Treason is considered one of the most serious crimes. No wonder the great Dante in the "Divine Comedy" placed the traitors in the last, 9, circle of hell, intended for the most terrible criminals. In his work, the king of evil, Lucifer, gnaws at once with his three mouths.
Who can now be considered traitors? What are the sentences handed down by the courts for helping the enemy? The AN reporter tried to get answers to these and other questions from veteran Soviet and Russian counterintelligence Vladimir Nikolayevich SMIRNOV.
Snowden does not want the fate of Manning
Despite his very advanced age, Vladimir Nikolaevich is alert and sporty. A retired colonel is keenly interested in the latter the news.
- Is it true that Edward Snowden, who received temporary asylum from us, is already walking around Red Square and even visited V.I. Mausoleum? Lenin? - Smirnov asks me first.
“Newspaper ducks,” I wave dismissively. - There are no photos of the former tsareushnik in Red Square. Mausoleum under repair. In the West, many believe that Snowden is being interrogated in the basements of the Lubyanka.
Now the old counterintelligence grins incredulously:
- Do you also believe in the myths about the terrible basements of the Lubyanka? There have long been only warehouses with different property located. And the famous "vnutryanka" - the inner prison of the KGB - closed in the last century. Tell me, when will the trial of Bradley Manning end? Sorry for the young guy. How much will they give him? Like Snowden, I do not consider him a traitor. After all, they did not cooperate with foreign intelligence services, but donated to the media the truth, even if it was secret.
“The trial should end on August 23,” I answered Vladimir Nikolayevich. - It is not known what sentence a woman judge with shoulder straps for a colonel to an ordinary American army will pass. While she took the main accusation - help the enemy. For this informant famous Assange threatened life imprisonment. But now, on twenty counts, the prosecutor is demanding years of prison for Manning 136.
“Even if the judge takes pity and gives him only half the requested time, it’s still a life sentence,” says Smirnov. - The same fate awaits in America and Snowden.
Where is punished more severely?
“The death penalty has not been abolished in the USA and now in many states,” I note in reply. - True, in the past it was used more often. Recall the sad fate of the spouses Rosenberg. They were executed on 19 on June 1953 in an electric chair for collaborating with Soviet intelligence. Allegedly, they gave the secret of the American atomic bomb.
“60 years have passed since then,” the veteran said thoughtfully. - Morals softened a bit. In America, they give life for betrayal, we have a maximum of 25 years.
Smirnov began to give examples.
Aldrich Ames. He worked at the CIA with 1961, held important posts in the Soviet-Eastern European department and counterintelligence center. Recruited by Soviet intelligence in 1985 year. He reported to Moscow no less than 25 CIA agents, depriving the American special services of many valuable information sources in the USSR, and received for this from Moscow 4,6 million dollars. From the American Themis - a life sentence.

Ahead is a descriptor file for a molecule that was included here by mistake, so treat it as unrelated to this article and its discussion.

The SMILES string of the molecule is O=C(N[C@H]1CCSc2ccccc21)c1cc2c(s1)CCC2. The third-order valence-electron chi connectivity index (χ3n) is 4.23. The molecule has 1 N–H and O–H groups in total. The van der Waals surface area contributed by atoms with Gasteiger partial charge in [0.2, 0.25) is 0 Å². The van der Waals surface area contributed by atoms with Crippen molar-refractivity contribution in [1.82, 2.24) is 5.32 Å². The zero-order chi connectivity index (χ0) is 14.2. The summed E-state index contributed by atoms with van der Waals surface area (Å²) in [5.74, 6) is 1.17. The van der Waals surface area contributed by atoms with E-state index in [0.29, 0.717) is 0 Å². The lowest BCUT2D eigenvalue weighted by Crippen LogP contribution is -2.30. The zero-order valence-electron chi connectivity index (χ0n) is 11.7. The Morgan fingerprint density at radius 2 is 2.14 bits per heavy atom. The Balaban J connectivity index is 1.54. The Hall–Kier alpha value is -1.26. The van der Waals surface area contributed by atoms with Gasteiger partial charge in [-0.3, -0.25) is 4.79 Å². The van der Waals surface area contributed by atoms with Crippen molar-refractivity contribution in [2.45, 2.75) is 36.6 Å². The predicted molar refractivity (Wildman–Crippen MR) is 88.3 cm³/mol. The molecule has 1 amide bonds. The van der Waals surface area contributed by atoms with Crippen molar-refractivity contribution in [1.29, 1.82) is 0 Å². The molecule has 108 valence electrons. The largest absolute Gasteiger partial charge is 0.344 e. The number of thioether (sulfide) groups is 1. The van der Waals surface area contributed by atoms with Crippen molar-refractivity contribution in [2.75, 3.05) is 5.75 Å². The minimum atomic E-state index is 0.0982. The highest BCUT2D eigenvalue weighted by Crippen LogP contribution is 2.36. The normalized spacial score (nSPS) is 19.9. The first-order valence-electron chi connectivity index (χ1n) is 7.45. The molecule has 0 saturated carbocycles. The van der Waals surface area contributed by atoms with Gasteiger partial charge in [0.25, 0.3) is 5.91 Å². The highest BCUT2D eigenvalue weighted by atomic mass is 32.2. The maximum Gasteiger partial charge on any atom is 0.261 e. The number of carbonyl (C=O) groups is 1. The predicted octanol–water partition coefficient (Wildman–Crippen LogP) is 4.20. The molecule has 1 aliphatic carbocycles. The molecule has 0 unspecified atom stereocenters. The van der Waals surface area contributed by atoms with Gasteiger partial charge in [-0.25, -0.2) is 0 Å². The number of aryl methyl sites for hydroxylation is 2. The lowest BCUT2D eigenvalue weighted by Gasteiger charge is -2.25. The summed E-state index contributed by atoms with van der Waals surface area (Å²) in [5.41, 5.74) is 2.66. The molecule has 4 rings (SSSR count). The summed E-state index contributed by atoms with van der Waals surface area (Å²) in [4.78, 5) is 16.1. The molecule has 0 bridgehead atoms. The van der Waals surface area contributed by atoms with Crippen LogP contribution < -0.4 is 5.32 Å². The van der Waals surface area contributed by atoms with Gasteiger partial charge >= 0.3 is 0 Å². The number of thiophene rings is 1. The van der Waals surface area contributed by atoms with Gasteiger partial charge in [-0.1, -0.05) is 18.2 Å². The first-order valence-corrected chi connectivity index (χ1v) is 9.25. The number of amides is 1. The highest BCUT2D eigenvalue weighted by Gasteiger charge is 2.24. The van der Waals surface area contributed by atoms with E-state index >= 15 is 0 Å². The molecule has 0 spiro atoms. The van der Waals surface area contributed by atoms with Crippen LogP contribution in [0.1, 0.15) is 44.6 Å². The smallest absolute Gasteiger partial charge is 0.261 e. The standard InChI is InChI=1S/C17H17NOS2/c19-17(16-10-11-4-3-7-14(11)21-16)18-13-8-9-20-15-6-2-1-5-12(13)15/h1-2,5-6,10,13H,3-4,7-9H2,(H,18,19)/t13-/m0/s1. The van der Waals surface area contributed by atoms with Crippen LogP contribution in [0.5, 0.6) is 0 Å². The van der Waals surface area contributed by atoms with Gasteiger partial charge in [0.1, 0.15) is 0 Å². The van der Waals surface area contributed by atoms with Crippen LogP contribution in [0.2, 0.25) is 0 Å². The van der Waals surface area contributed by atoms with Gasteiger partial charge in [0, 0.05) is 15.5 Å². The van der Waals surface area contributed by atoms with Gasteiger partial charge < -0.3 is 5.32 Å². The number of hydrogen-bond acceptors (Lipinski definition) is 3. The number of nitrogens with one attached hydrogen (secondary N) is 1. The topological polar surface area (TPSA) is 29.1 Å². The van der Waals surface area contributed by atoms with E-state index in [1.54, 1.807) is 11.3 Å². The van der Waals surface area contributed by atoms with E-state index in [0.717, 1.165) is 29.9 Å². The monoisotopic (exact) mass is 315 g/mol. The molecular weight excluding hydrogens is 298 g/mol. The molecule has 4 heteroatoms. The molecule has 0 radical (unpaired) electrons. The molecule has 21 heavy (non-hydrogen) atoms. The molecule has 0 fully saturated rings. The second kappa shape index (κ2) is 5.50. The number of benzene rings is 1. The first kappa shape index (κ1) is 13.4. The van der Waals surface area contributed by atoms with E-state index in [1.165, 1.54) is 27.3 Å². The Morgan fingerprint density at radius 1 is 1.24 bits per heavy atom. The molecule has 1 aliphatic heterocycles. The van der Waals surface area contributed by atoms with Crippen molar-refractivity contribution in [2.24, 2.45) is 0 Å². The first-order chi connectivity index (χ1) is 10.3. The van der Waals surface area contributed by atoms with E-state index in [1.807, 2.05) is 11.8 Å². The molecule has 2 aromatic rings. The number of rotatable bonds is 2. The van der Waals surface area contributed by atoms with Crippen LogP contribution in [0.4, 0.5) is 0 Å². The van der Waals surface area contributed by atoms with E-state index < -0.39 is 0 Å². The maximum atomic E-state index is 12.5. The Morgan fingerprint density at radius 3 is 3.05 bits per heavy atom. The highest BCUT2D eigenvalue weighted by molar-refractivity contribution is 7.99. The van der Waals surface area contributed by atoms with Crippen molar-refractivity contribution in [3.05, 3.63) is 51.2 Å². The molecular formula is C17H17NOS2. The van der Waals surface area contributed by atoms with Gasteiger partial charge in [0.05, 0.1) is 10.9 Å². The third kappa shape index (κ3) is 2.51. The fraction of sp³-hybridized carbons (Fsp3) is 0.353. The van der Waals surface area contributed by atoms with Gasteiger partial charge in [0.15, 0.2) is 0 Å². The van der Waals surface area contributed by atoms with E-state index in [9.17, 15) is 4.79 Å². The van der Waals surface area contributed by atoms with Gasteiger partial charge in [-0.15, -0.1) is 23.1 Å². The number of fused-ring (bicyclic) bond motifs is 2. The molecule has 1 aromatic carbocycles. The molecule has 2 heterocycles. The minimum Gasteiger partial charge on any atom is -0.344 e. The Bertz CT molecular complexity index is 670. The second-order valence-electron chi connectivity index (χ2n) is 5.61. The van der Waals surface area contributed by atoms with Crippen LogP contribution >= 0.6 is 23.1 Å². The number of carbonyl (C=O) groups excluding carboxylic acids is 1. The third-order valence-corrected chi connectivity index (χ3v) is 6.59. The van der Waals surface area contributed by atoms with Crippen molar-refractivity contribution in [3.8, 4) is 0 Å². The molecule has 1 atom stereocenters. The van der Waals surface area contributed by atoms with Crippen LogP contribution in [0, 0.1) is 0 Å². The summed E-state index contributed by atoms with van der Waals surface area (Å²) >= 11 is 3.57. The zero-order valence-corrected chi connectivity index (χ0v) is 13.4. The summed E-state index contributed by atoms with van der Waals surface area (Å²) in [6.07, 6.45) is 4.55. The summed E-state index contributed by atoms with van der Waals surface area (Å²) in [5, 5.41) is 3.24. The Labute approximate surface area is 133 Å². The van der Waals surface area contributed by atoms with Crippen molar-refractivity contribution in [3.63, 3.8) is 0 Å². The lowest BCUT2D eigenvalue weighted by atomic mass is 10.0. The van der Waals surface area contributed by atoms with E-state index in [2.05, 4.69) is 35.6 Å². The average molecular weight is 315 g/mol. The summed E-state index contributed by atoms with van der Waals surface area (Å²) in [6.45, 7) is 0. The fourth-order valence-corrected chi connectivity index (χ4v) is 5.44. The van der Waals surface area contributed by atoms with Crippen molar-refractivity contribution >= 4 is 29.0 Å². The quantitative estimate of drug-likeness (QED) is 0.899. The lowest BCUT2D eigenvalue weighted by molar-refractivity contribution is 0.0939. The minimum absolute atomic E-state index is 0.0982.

Robert Hansen. He worked in the FBI with 1972, engaged in the fight against foreign intelligence officers who worked in the United States. He offered his services to the Soviet intelligence services in 1985 year. He issued a number of agents and a host of other secret information (including on the tunnel, dug by the FBI under the USSR Embassy for data collection), receiving 1,4 million dollars. Arrested in February 2001. Convicted to life imprisonment.
This spring, Alaskan military police officer William Colton Millay was sentenced to 16 years in prison just for attempting to transfer secrets of the American army to an FBI agent undercover. The counterintelligence officer presented himself as an experienced “Russian spy”. According to the investigation, the hapless cop pecked at this bait and tried to sell the "Russian diplomat" top-secret information about the F-22 aircraft.
In response, the AN columnist cited the Deputy Prime Minister of Russia, Dmitry Rogozin. In his blog, he expressed regret about, in his view, the overly lenient sentence to engineer Alexander Gniteyev, who had given Bulava secrets to foreign intelligence services.
Rogozin believes that they have given little. In his blog, he wrote that the betrayal must be given not eight years, but eighty. After all, for 50 thousand dollars Alexander Gniteyev, an employee of the NPO Avtomatika named after academician Semikhatov, gave out the secrets of the Bulava rocket to 500 million bucks.
From the Russian, most humane court in the world, except for eight years in a strict regime colony and a fine of 100 thousand rubles, Gniteyev was sentenced to an additional one year restriction of liberty with a ban on changing his place of residence and leaving the municipality without official permission. This was done so that after serving his time in the colony they did not immediately flush abroad. But after all, the Bulava will be in service for more than one year.